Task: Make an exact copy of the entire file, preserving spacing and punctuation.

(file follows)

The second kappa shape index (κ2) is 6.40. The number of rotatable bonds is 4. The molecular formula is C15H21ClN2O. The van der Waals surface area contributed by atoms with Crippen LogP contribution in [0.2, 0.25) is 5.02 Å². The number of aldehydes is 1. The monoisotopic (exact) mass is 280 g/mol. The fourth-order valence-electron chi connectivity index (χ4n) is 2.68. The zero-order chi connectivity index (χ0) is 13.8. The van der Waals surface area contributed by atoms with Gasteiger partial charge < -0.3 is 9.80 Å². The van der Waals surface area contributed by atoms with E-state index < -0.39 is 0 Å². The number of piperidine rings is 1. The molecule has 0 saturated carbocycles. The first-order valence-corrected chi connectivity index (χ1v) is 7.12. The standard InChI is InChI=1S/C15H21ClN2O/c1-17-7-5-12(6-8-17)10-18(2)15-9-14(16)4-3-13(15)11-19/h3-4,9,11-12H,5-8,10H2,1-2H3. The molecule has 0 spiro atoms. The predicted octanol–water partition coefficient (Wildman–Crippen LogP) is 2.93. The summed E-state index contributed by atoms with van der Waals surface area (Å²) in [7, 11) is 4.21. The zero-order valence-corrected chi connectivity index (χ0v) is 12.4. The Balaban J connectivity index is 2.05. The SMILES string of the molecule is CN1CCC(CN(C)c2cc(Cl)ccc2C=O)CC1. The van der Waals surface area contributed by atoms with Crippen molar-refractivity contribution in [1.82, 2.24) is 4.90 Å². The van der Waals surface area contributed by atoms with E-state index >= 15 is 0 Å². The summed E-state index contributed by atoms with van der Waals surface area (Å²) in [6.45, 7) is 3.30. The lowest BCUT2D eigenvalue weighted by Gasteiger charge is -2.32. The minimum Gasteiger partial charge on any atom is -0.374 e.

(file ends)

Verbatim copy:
The second kappa shape index (κ2) is 6.40. The number of rotatable bonds is 4. The molecular formula is C15H21ClN2O. The van der Waals surface area contributed by atoms with Crippen LogP contribution in [0.2, 0.25) is 5.02 Å². The number of aldehydes is 1. The monoisotopic (exact) mass is 280 g/mol. The fourth-order valence-electron chi connectivity index (χ4n) is 2.68. The zero-order chi connectivity index (χ0) is 13.8. The van der Waals surface area contributed by atoms with Gasteiger partial charge < -0.3 is 9.80 Å². The van der Waals surface area contributed by atoms with E-state index < -0.39 is 0 Å². The number of piperidine rings is 1. The molecule has 0 saturated carbocycles. The first-order valence-corrected chi connectivity index (χ1v) is 7.12. The standard InChI is InChI=1S/C15H21ClN2O/c1-17-7-5-12(6-8-17)10-18(2)15-9-14(16)4-3-13(15)11-19/h3-4,9,11-12H,5-8,10H2,1-2H3. The molecule has 0 spiro atoms. The predicted octanol–water partition coefficient (Wildman–Crippen LogP) is 2.93. The summed E-state index contributed by atoms with van der Waals surface area (Å²) in [7, 11) is 4.21. The zero-order valence-corrected chi connectivity index (χ0v) is 12.4. The Balaban J connectivity index is 2.05. The SMILES string of the molecule is CN1CCC(CN(C)c2cc(Cl)ccc2C=O)CC1. The van der Waals surface area contributed by atoms with Crippen molar-refractivity contribution in [1.82, 2.24) is 4.90 Å². The van der Waals surface area contributed by atoms with E-state index >= 15 is 0 Å². The summed E-state index contributed by atoms with van der Waals surface area (Å²) in [6.45, 7) is 3.30. The lowest BCUT2D eigenvalue weighted by Gasteiger charge is -2.32. The minimum Gasteiger partial charge on any atom is -0.374 e.